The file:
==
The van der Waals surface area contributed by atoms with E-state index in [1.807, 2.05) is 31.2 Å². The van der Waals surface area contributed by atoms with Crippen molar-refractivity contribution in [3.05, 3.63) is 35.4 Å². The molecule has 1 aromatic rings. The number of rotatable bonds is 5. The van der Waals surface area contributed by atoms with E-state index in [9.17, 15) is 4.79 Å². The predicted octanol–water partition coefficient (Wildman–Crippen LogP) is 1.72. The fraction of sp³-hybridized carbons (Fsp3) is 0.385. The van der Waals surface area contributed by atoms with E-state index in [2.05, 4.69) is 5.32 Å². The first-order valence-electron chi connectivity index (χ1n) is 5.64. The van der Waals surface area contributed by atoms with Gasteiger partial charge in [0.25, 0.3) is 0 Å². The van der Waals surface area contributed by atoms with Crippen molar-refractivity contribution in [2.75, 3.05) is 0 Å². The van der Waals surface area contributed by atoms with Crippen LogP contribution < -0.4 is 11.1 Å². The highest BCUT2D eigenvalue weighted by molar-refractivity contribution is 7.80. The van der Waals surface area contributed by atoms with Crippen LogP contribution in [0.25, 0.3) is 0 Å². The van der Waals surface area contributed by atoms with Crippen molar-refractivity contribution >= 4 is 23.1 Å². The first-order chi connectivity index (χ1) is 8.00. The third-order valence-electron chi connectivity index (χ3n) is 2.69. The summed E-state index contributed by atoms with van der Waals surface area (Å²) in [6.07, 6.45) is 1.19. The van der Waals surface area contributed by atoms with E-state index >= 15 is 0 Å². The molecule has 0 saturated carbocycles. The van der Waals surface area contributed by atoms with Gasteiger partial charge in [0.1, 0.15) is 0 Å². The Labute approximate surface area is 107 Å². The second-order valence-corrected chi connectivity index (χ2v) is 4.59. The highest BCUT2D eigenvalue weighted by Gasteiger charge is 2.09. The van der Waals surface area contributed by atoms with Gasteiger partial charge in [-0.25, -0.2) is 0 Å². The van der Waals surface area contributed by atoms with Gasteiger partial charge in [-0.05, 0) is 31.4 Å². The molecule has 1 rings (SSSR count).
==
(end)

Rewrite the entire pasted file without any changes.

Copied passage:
The van der Waals surface area contributed by atoms with E-state index in [1.807, 2.05) is 31.2 Å². The van der Waals surface area contributed by atoms with Crippen molar-refractivity contribution in [3.05, 3.63) is 35.4 Å². The molecule has 1 aromatic rings. The number of rotatable bonds is 5. The van der Waals surface area contributed by atoms with E-state index in [9.17, 15) is 4.79 Å². The predicted octanol–water partition coefficient (Wildman–Crippen LogP) is 1.72. The fraction of sp³-hybridized carbons (Fsp3) is 0.385. The van der Waals surface area contributed by atoms with E-state index in [2.05, 4.69) is 5.32 Å². The first-order valence-electron chi connectivity index (χ1n) is 5.64. The van der Waals surface area contributed by atoms with Gasteiger partial charge in [0.25, 0.3) is 0 Å². The van der Waals surface area contributed by atoms with Crippen molar-refractivity contribution in [2.75, 3.05) is 0 Å². The van der Waals surface area contributed by atoms with Crippen LogP contribution < -0.4 is 11.1 Å². The highest BCUT2D eigenvalue weighted by molar-refractivity contribution is 7.80. The van der Waals surface area contributed by atoms with Crippen LogP contribution in [0.25, 0.3) is 0 Å². The van der Waals surface area contributed by atoms with Crippen molar-refractivity contribution >= 4 is 23.1 Å². The first-order chi connectivity index (χ1) is 8.00. The third-order valence-electron chi connectivity index (χ3n) is 2.69. The summed E-state index contributed by atoms with van der Waals surface area (Å²) in [6.07, 6.45) is 1.19. The van der Waals surface area contributed by atoms with E-state index >= 15 is 0 Å². The molecule has 0 saturated carbocycles. The van der Waals surface area contributed by atoms with Gasteiger partial charge in [0.1, 0.15) is 0 Å². The Labute approximate surface area is 107 Å². The second-order valence-corrected chi connectivity index (χ2v) is 4.59. The highest BCUT2D eigenvalue weighted by Gasteiger charge is 2.09. The van der Waals surface area contributed by atoms with Gasteiger partial charge in [-0.25, -0.2) is 0 Å². The van der Waals surface area contributed by atoms with Gasteiger partial charge in [-0.05, 0) is 31.4 Å². The molecule has 1 rings (SSSR count).